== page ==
Throughout the Cardiff area, we can offer a great car leasing service, we have found that the type of car required is as varied as the area, so whether it is a SUV, Saloon or a nifty run around we can help you. Not forgetting our van drivers, we can find the one that suits your daily personal or business needs.
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Cardiff had a population of between 1,500 and 2,000 in the Middle Ages, a relatively normal size for a Welsh town in this period. Robert Fitzhamon died in 1107, later his daughter Mabel, married Robert, 1st Earl of Gloucester, the illegitimate son of King Henry I of England. He built the first stone keep in Cardiff Castle, and he used it to imprison Robert II, Duke of Normandy from 1126 until his death in 1134, by order of King Henry I, who was the Duke's younger brother. During the same period Ralph "Prepositus de Kardi" ("Provost of Cardiff") took up office as the first Mayor of Cardiff. During this period after the Noman conquest they usually referred the leading figure by the Latin name of prepositus (English: provost) meaning "leading man". Robert (Earl of Gloucester) died in 1147 and was succeeded by his son William, 2nd Earl of Gloucester who died without male heir in 1183. The lordship of Cardiff then passed to Prince John, later King John through his marriage to Isabel, Countess of Gloucester, William's daughter. John divorced Isabel but retained the lordship until her second marriage; to Geoffrey FitzGeoffrey de Mandeville, 2nd Earl of Essex in 1214 until 1216 when the lordship passed to Gilbert de Clare, 5th Earl of Hertford.
Between 1158 and 1316 Cardiff was attacked on several occasions. Amongst the various attackers of the castle were Ifor Bach, who captured the Earl of Gloucester who at the time held the castle. Morgan ap Maredudd apparently attacked the settlement during the revolt of Madog ap Llywelyn in 1294. In 1316 Llywelyn Bren, Ifor Bach's great-grandson, also attacked Cardiff Castle as part of a revolt. He was illegally executed in the town in 1318 on the order of Hugh Despenser the Younger.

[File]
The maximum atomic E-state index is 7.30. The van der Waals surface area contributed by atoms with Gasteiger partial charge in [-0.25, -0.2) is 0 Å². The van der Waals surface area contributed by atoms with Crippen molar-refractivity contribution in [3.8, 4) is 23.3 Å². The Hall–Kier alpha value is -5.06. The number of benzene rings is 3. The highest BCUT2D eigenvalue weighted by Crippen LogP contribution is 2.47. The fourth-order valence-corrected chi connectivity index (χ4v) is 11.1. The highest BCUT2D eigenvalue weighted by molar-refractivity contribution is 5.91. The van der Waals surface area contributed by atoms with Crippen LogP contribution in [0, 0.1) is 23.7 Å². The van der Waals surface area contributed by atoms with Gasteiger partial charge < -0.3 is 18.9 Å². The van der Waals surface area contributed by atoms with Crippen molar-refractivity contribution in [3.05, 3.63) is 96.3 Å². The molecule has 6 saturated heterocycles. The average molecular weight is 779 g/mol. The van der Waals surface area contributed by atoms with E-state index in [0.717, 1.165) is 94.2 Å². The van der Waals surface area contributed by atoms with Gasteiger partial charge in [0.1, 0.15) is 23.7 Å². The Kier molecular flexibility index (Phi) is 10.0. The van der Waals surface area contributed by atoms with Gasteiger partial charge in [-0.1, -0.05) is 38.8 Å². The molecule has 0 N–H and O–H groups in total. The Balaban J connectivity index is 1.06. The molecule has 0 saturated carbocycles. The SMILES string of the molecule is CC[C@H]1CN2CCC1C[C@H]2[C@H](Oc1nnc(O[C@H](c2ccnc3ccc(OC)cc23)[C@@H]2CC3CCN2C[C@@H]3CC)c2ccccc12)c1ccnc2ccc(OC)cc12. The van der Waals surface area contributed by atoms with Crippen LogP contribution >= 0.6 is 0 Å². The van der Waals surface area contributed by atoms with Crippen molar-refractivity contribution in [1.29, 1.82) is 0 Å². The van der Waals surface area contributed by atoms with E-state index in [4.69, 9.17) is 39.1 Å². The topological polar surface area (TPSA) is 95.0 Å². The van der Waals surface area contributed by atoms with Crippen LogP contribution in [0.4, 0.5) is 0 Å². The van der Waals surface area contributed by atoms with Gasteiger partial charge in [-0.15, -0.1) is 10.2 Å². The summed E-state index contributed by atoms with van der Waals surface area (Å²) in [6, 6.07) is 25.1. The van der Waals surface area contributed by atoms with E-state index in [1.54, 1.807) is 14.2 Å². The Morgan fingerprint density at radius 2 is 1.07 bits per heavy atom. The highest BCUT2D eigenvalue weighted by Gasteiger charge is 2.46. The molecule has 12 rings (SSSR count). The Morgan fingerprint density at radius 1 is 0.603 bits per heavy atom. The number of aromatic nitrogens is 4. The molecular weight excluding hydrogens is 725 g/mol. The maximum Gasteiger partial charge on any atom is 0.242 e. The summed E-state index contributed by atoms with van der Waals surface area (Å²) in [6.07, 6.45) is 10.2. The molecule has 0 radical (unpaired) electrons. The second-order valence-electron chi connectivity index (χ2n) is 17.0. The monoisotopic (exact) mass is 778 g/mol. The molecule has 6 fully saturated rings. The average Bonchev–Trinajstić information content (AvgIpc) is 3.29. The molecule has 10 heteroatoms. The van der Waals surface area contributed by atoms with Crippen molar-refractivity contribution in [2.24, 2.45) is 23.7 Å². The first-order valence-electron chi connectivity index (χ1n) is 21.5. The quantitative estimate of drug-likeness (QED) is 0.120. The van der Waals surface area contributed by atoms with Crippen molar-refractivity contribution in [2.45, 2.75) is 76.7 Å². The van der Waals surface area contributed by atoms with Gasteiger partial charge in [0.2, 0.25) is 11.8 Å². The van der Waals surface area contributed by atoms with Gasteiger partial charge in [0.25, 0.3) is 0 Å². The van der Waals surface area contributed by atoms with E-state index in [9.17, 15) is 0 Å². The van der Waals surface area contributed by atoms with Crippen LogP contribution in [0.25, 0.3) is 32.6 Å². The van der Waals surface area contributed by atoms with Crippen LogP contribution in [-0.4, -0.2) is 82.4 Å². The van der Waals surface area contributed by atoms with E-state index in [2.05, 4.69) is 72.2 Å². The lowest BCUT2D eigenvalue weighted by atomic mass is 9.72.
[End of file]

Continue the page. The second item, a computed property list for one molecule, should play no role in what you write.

By the end of the 13th century, Cardiff was the only town in Wales with a population exceeding 2,000, but it was relatively small compared to most other notable towns in the Kingdom of England. Cardiff had an established port in the Middle Ages and by 1327, it was declared a Staple port. The town had weekly markets and after 1340, Cardiff also had 2 annual fairs, which drew traders from all around Glamorgan.
In 1404, Owain Glyndŵr burned Cardiff and took Cardiff Castle. As the town was still very small, most of the buildings were made of wood and the town was reduced to ashes. However, the town was rebuilt not long after and began to flourish once again.
The settlement of 'Newport' is first mentioned as novo burgus established by Robert, Earl of Gloucester in 1126. The name was derived from the original Latin name Novus Burgus, meaning new borough or new town. The city can sometimes be found labelled as Newport-on-Usk on old maps. The original Welsh language name for the city, Casnewydd-ar-Wysg (pronounced [kas n w ð ar w sk]) means 'New castle-on-Usk' (this is a shortened version of Castell Newydd ar Wysg) and this refers to the twelfth-century castle ruins near Newport city centre. The original Newport Castle was a small Motte-and-bailey castle in the park opposite Newport Cathedral. It was buried in rubble excavated from the Hillfield railway tunnels that were dug under Stow Hill in the 1840s and no part of it is currently visible.
Around the settlement, the new town grew to become Newport, obtaining its first charter in 1314 and was granted a second one, by Hugh Stafford, 2nd Earl of Stafford in 1385. In the 14th century friars came to Newport where they built an isolation hospital for infectious diseases. After its closure the hospital lived on in the place name "Spitty Fields" (a corruption of ysbyty, the Welsh for hospital). "Austin Friars" also remains a street name in the city.